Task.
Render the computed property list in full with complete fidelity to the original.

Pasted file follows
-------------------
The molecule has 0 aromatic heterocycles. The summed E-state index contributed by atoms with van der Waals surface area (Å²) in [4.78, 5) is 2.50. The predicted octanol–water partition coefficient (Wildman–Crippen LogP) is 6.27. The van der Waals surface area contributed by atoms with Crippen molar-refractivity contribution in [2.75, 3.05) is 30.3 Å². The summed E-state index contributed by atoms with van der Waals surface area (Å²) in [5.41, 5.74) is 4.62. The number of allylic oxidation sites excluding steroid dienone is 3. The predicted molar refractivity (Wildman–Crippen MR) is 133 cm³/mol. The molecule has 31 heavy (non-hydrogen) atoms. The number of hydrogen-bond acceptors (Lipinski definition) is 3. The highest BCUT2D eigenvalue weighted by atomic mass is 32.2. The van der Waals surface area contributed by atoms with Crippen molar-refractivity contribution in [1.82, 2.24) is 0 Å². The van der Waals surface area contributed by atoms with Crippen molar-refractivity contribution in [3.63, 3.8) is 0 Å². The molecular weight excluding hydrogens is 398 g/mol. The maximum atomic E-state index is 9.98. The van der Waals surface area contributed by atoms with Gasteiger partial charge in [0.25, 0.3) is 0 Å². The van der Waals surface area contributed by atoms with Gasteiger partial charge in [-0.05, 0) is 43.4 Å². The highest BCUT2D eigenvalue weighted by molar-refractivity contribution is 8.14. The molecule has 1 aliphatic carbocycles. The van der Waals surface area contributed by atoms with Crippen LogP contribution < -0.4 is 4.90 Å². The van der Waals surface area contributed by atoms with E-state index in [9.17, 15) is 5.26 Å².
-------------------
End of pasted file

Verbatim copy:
The molecule has 0 aromatic heterocycles. The summed E-state index contributed by atoms with van der Waals surface area (Å²) in [4.78, 5) is 2.50. The predicted octanol–water partition coefficient (Wildman–Crippen LogP) is 6.27. The van der Waals surface area contributed by atoms with Crippen molar-refractivity contribution in [2.75, 3.05) is 30.3 Å². The summed E-state index contributed by atoms with van der Waals surface area (Å²) in [5.41, 5.74) is 4.62. The number of allylic oxidation sites excluding steroid dienone is 3. The predicted molar refractivity (Wildman–Crippen MR) is 133 cm³/mol. The molecule has 31 heavy (non-hydrogen) atoms. The number of hydrogen-bond acceptors (Lipinski definition) is 3. The highest BCUT2D eigenvalue weighted by atomic mass is 32.2. The van der Waals surface area contributed by atoms with Crippen molar-refractivity contribution in [1.82, 2.24) is 0 Å². The van der Waals surface area contributed by atoms with Crippen molar-refractivity contribution in [3.63, 3.8) is 0 Å². The molecular weight excluding hydrogens is 398 g/mol. The maximum atomic E-state index is 9.98. The van der Waals surface area contributed by atoms with Gasteiger partial charge in [0.25, 0.3) is 0 Å². The van der Waals surface area contributed by atoms with Gasteiger partial charge in [-0.05, 0) is 43.4 Å². The highest BCUT2D eigenvalue weighted by molar-refractivity contribution is 8.14. The molecule has 1 aliphatic carbocycles. The van der Waals surface area contributed by atoms with Crippen LogP contribution < -0.4 is 4.90 Å². The van der Waals surface area contributed by atoms with E-state index in [9.17, 15) is 5.26 Å².